K-12 Public Schools
With the State Supreme Court’s McCleary ruling and a contempt order looming, funding for K-12 public schools is a focal point of the budget proposals from both the House and Senate. Although large investments are made, some reforms are neglected. Both bills propose:

  • Heavy investments in McCleary reforms: When it comes to funding the major components of basic education reforms under McCleary, the House and Senate budgets are largely aligned. Both invest in maintenance, supplies, and operating costs; all-day kindergarten; and smaller class sizes in kindergarten through third grade (K-3). This costs a total of about $1.3 billion.
  • Not to fully fund smaller class sizes called for by Initiative 1351: Although about $400 million is invested in lowering class sizes for K-3, neither budget funds smaller class sizes in the higher grades or additional school staff.  Funding smaller class sizes in K-12 won the support of voters who favored Initiative 1351, and would cost an additional $1.6 billion in the next two years.
  • Not to address schools’ reliance on local tax levies: Full funding of basic education is the state’s responsibility, but local levies play a significant role in funding things like teacher salaries and textbooks. The McCleary ruling makes it clear that this is unconstitutional. As a result, new proposals have recently surfaced from both chambers.

College Affordability
Washington state students experienced the second-biggest tuition hike in the nation since the start of the recession. The House and Senate budgets present differing strategies to make college more affordable, as follows:

  • Addressing rising tuition costs: The Senate budget proposal lowers the cost of education for students by limiting tuition to a percentage of the state’s average wage. The House takes a different approach to affordability by freezing tuition for the next two years.
  • Providing financial aid: Addressing tuition costs will make college more affordable for middle-income students, but any proposal should be paired with an increase in financial aid to make college more of a reality for lower-income students. Currently, a lack of investment prevents over 30,000 eligible Washington state students from receiving financial aid. The Senate’s tuition-cost reduction plan would cut funding for the State Need Grant (SNG) and the College Bound Scholarship by $75 million, further limiting opportunities for aspiring students. The House budget would invest $53 million in the SNG to serve additional students.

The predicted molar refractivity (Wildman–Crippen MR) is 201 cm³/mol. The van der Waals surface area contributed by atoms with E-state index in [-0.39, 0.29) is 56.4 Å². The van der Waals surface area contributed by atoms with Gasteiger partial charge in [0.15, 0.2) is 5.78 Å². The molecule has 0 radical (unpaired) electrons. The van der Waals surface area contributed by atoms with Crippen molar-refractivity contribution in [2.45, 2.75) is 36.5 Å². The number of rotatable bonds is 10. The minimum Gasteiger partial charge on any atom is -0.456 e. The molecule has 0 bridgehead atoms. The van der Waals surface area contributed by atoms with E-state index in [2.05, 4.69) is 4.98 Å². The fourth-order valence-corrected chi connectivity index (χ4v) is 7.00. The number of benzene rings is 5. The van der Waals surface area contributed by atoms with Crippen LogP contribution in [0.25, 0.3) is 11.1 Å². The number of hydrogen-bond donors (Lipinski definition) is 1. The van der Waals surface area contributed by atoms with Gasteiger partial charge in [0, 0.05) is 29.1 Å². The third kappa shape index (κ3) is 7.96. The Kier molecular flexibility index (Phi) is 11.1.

Funding for education helps ensure our schools keep and recruit talented teachers. It also provides up-to-date technology, good textbooks, necessary school supplies, reliable school-bus services, and safe buildings. These are all essential resources to provide our youngest and oldest students with the skills they need to be successful in school and life. 

While it’s certainly commendable that both the House and Senate have made education a priority in their budget proposals, more needs to be done. The status quo is not an option. We cannot afford not to fix our broken revenue system. To make progress as a society, our state should have a world-class, equitable system for all students. That includes high-quality teachers, curriculum, and enrichment activities throughout early learning, K-12, and higher education. The way to make this happen? Lawmakers must ensure we have adequate revenue to create such a system.

PI cover thumbnailTo read our additional recommendations for how to improve our state’s education system, visit the education section of our Progress Index. Stay tuned for "Progress in Focus" blog posts on the other sections of the Index.

 

NOTE: Data on early learning and child care in the Progress Index can be found in both the Education and Good Jobs sections. While the early learning system should, first and foremost, be an investment in child development, it is also critical to the needs of working families.